S statisticsisawesome May 2010 4 0 May 10, 2010 #1 In linear regression, If the value of the x-variable changes, how do I provide a proof that the value of beta one will be affected?

In linear regression, If the value of the x-variable changes, how do I provide a proof that the value of beta one will be affected?

Anonymous1 Nov 2009 517 130 Big Red, NY May 10, 2010 #2 statisticsisawesome said: In linear regression, If the value of the x-variable changes, how do I provide a proof that the value of beta one will be affected? Click to expand... Well the estimator is dependent on \(\displaystyle x_i:\) \(\displaystyle \hat\beta_1 = \frac{\sum(x_i - \bar x)y_i}{\sum(x_i - \bar x)^2}\) So...

statisticsisawesome said: In linear regression, If the value of the x-variable changes, how do I provide a proof that the value of beta one will be affected? Click to expand... Well the estimator is dependent on \(\displaystyle x_i:\) \(\displaystyle \hat\beta_1 = \frac{\sum(x_i - \bar x)y_i}{\sum(x_i - \bar x)^2}\) So...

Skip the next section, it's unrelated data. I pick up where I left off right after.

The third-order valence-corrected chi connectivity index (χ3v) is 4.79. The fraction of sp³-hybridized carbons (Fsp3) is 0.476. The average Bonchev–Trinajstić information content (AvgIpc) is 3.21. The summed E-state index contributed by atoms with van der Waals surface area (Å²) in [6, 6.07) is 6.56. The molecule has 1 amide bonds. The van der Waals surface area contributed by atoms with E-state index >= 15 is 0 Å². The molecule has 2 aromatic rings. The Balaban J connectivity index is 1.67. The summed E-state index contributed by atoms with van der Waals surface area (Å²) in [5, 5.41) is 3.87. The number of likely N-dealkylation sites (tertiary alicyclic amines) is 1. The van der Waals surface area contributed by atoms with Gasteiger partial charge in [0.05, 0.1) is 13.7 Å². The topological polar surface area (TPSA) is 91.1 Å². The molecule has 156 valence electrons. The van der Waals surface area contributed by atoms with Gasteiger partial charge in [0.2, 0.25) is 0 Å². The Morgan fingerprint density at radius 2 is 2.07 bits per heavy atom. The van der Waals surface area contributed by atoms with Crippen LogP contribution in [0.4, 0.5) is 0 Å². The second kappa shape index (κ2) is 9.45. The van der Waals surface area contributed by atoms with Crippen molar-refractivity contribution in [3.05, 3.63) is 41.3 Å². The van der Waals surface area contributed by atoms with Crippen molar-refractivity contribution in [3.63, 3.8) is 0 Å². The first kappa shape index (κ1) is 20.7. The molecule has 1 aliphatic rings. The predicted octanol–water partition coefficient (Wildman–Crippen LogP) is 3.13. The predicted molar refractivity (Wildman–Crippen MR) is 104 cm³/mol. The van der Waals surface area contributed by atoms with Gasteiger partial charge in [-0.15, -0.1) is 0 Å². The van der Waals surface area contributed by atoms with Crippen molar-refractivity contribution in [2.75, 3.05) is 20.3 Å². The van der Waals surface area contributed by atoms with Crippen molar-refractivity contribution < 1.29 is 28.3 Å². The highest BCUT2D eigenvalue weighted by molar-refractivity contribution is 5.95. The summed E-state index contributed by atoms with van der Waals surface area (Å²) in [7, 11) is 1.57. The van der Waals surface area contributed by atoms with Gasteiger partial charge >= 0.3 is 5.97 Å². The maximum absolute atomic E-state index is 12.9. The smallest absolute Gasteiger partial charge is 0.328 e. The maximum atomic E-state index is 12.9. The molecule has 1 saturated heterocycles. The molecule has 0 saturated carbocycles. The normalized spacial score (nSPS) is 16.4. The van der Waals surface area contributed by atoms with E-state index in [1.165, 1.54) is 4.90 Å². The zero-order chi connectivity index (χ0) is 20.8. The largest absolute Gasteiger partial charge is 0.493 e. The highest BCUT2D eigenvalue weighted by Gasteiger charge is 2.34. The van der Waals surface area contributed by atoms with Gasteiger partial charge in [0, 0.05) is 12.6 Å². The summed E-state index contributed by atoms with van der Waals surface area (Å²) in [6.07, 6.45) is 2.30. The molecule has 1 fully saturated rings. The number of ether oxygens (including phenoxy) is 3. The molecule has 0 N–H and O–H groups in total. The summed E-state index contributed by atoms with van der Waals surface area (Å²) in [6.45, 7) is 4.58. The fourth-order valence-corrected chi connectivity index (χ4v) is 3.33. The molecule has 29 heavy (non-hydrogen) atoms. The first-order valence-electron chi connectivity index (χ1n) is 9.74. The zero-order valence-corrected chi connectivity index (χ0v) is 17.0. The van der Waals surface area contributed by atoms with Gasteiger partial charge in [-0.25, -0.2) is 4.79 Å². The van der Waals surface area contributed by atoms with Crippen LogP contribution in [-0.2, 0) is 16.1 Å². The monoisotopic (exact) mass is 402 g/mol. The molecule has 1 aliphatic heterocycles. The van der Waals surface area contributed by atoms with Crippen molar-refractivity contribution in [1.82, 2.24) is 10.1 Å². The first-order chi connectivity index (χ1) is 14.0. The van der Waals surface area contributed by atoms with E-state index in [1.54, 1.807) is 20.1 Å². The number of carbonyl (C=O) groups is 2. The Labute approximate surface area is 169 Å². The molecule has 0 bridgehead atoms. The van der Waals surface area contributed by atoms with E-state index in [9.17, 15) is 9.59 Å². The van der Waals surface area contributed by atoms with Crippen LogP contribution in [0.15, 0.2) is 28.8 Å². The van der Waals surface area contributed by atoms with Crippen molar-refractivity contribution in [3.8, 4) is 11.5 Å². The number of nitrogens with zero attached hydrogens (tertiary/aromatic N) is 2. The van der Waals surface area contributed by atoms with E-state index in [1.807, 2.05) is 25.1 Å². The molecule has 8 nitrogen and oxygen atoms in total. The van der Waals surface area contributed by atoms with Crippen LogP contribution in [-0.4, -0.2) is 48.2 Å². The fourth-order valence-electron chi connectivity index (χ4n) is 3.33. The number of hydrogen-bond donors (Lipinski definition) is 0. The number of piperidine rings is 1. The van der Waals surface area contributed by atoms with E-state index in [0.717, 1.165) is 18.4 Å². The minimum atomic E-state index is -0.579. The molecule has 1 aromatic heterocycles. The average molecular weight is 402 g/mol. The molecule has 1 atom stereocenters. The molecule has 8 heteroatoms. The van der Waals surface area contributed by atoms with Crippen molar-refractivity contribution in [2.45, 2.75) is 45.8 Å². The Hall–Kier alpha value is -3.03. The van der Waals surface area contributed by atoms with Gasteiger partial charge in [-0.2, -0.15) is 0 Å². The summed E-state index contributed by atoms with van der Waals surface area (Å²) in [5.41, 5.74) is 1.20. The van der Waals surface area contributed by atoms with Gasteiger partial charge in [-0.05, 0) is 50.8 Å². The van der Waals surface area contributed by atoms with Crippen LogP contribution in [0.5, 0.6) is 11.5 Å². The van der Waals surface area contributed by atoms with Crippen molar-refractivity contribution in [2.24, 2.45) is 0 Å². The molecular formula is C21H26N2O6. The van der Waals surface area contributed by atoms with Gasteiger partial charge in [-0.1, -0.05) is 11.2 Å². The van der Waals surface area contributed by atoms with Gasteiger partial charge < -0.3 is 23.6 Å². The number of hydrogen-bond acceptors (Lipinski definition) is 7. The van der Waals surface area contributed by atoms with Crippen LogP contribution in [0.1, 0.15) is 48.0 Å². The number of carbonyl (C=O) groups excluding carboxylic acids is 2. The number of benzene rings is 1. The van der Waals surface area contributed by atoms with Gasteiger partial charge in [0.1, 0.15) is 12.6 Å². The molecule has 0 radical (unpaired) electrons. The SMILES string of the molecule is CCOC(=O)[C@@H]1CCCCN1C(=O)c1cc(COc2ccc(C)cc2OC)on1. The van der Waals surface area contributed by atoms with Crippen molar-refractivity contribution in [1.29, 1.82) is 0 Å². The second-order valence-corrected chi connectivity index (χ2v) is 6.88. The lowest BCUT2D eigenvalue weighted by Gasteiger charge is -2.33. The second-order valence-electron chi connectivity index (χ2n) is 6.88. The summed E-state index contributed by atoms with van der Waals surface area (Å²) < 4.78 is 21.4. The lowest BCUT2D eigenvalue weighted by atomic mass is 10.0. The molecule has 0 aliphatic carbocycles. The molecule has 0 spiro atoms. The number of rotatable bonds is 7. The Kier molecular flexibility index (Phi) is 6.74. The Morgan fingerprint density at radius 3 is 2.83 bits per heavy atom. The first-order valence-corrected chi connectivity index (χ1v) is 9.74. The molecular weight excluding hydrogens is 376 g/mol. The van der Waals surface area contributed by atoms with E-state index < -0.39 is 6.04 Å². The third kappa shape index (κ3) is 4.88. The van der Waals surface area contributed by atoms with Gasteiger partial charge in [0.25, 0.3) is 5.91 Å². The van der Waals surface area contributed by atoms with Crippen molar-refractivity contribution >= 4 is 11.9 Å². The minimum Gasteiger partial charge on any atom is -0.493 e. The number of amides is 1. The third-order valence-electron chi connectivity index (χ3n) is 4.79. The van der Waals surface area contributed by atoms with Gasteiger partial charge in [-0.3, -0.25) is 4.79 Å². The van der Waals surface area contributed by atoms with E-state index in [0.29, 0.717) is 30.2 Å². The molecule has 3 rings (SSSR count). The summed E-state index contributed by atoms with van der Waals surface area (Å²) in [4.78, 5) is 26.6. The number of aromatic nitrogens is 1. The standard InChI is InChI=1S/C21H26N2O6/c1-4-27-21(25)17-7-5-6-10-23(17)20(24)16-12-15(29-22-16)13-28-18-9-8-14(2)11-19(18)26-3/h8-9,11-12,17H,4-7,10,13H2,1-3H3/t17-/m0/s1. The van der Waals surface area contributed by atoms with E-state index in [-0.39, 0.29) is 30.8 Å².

Anonymous1 Nov 2009 517 130 Big Red, NY May 10, 2010 #4 statisticsisawesome said: Is there a way to prove that mathematically? Click to expand... Unless I am mistaken, this is trivially true since: \(\displaystyle y = \beta_0 + \beta_1 x \implies \beta_1 = \frac{y-\beta_0}{x}\) Can you think of a situation in which \(\displaystyle x\) would change and \(\displaystyle \beta_1\) wouldn't?

statisticsisawesome said: Is there a way to prove that mathematically? Click to expand... Unless I am mistaken, this is trivially true since: \(\displaystyle y = \beta_0 + \beta_1 x \implies \beta_1 = \frac{y-\beta_0}{x}\) Can you think of a situation in which \(\displaystyle x\) would change and \(\displaystyle \beta_1\) wouldn't?